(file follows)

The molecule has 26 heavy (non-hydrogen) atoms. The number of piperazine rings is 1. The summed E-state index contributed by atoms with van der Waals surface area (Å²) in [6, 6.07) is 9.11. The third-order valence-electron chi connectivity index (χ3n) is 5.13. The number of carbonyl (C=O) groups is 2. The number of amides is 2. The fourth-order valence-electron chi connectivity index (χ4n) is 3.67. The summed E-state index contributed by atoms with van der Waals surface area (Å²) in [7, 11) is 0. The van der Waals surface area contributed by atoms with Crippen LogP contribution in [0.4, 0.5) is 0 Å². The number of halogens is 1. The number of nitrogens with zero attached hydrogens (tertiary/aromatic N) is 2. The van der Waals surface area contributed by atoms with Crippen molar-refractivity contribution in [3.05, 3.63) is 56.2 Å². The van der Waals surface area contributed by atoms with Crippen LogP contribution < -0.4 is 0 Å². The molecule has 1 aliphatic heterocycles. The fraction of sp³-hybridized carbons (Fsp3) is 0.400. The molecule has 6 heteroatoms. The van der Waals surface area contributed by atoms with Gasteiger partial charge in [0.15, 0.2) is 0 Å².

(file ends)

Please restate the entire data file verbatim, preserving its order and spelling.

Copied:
The molecule has 26 heavy (non-hydrogen) atoms. The number of piperazine rings is 1. The summed E-state index contributed by atoms with van der Waals surface area (Å²) in [6, 6.07) is 9.11. The third-order valence-electron chi connectivity index (χ3n) is 5.13. The number of carbonyl (C=O) groups is 2. The number of amides is 2. The fourth-order valence-electron chi connectivity index (χ4n) is 3.67. The summed E-state index contributed by atoms with van der Waals surface area (Å²) in [7, 11) is 0. The van der Waals surface area contributed by atoms with Crippen LogP contribution in [0.4, 0.5) is 0 Å². The number of halogens is 1. The number of nitrogens with zero attached hydrogens (tertiary/aromatic N) is 2. The van der Waals surface area contributed by atoms with Crippen molar-refractivity contribution in [3.05, 3.63) is 56.2 Å². The van der Waals surface area contributed by atoms with Crippen LogP contribution < -0.4 is 0 Å². The molecule has 1 aliphatic heterocycles. The fraction of sp³-hybridized carbons (Fsp3) is 0.400. The molecule has 6 heteroatoms. The van der Waals surface area contributed by atoms with Gasteiger partial charge in [0.15, 0.2) is 0 Å².